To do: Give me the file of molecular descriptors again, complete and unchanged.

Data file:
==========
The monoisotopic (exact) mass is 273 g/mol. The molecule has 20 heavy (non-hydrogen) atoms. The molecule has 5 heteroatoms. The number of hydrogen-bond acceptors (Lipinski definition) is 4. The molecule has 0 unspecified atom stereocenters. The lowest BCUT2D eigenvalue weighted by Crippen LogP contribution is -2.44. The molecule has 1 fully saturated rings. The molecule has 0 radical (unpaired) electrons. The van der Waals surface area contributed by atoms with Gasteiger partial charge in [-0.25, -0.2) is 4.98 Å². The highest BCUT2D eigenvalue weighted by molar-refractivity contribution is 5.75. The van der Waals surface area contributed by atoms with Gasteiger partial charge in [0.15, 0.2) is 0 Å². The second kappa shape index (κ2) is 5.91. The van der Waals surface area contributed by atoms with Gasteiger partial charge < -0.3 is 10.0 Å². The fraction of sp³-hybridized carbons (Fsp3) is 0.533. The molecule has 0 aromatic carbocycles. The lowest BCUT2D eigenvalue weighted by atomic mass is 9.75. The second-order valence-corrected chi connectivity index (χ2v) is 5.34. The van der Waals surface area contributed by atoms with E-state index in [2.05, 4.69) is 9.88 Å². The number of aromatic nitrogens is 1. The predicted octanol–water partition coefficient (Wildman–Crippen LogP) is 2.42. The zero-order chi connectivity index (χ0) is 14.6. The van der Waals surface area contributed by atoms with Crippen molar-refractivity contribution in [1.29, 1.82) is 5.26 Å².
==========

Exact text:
The monoisotopic (exact) mass is 273 g/mol. The molecule has 20 heavy (non-hydrogen) atoms. The molecule has 5 heteroatoms. The number of hydrogen-bond acceptors (Lipinski definition) is 4. The molecule has 0 unspecified atom stereocenters. The lowest BCUT2D eigenvalue weighted by Crippen LogP contribution is -2.44. The molecule has 1 fully saturated rings. The molecule has 0 radical (unpaired) electrons. The van der Waals surface area contributed by atoms with Gasteiger partial charge in [-0.25, -0.2) is 4.98 Å². The highest BCUT2D eigenvalue weighted by molar-refractivity contribution is 5.75. The van der Waals surface area contributed by atoms with Gasteiger partial charge in [0.15, 0.2) is 0 Å². The second kappa shape index (κ2) is 5.91. The van der Waals surface area contributed by atoms with Gasteiger partial charge < -0.3 is 10.0 Å². The fraction of sp³-hybridized carbons (Fsp3) is 0.533. The molecule has 0 aromatic carbocycles. The lowest BCUT2D eigenvalue weighted by atomic mass is 9.75. The second-order valence-corrected chi connectivity index (χ2v) is 5.34. The van der Waals surface area contributed by atoms with E-state index in [2.05, 4.69) is 9.88 Å². The number of aromatic nitrogens is 1. The predicted octanol–water partition coefficient (Wildman–Crippen LogP) is 2.42. The zero-order chi connectivity index (χ0) is 14.6. The van der Waals surface area contributed by atoms with Crippen molar-refractivity contribution in [1.29, 1.82) is 5.26 Å².